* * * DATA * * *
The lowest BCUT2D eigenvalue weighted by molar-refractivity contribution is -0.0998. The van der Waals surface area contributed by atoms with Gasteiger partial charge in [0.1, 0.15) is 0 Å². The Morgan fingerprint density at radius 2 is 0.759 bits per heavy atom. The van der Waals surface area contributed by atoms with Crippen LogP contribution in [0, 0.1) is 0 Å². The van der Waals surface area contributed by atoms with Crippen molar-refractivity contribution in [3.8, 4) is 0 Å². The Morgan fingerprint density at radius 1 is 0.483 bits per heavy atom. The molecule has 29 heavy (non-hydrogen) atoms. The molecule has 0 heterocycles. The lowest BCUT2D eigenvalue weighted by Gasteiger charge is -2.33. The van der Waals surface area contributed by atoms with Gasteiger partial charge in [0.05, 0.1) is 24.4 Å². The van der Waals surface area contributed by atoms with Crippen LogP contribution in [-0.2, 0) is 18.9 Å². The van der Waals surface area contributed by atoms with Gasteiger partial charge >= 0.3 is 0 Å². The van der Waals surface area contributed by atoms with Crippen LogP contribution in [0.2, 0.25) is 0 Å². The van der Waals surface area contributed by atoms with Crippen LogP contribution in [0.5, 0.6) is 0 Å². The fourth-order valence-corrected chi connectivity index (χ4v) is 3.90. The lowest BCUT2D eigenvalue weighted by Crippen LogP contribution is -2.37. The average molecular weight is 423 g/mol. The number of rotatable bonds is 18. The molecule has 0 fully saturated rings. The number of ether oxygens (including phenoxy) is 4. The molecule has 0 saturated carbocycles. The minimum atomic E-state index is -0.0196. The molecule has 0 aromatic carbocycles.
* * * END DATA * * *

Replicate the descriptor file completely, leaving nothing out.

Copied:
The lowest BCUT2D eigenvalue weighted by molar-refractivity contribution is -0.0998. The van der Waals surface area contributed by atoms with Gasteiger partial charge in [0.1, 0.15) is 0 Å². The Morgan fingerprint density at radius 2 is 0.759 bits per heavy atom. The van der Waals surface area contributed by atoms with Crippen LogP contribution in [0, 0.1) is 0 Å². The van der Waals surface area contributed by atoms with Crippen molar-refractivity contribution in [3.8, 4) is 0 Å². The Morgan fingerprint density at radius 1 is 0.483 bits per heavy atom. The molecule has 29 heavy (non-hydrogen) atoms. The molecule has 0 heterocycles. The lowest BCUT2D eigenvalue weighted by Gasteiger charge is -2.33. The van der Waals surface area contributed by atoms with Gasteiger partial charge in [0.05, 0.1) is 24.4 Å². The van der Waals surface area contributed by atoms with Crippen LogP contribution in [-0.2, 0) is 18.9 Å². The van der Waals surface area contributed by atoms with Gasteiger partial charge >= 0.3 is 0 Å². The van der Waals surface area contributed by atoms with Crippen LogP contribution in [0.2, 0.25) is 0 Å². The van der Waals surface area contributed by atoms with Crippen LogP contribution in [0.5, 0.6) is 0 Å². The fourth-order valence-corrected chi connectivity index (χ4v) is 3.90. The lowest BCUT2D eigenvalue weighted by Crippen LogP contribution is -2.37. The average molecular weight is 423 g/mol. The number of rotatable bonds is 18. The molecule has 0 fully saturated rings. The number of ether oxygens (including phenoxy) is 4. The molecule has 0 saturated carbocycles. The minimum atomic E-state index is -0.0196. The molecule has 0 aromatic carbocycles.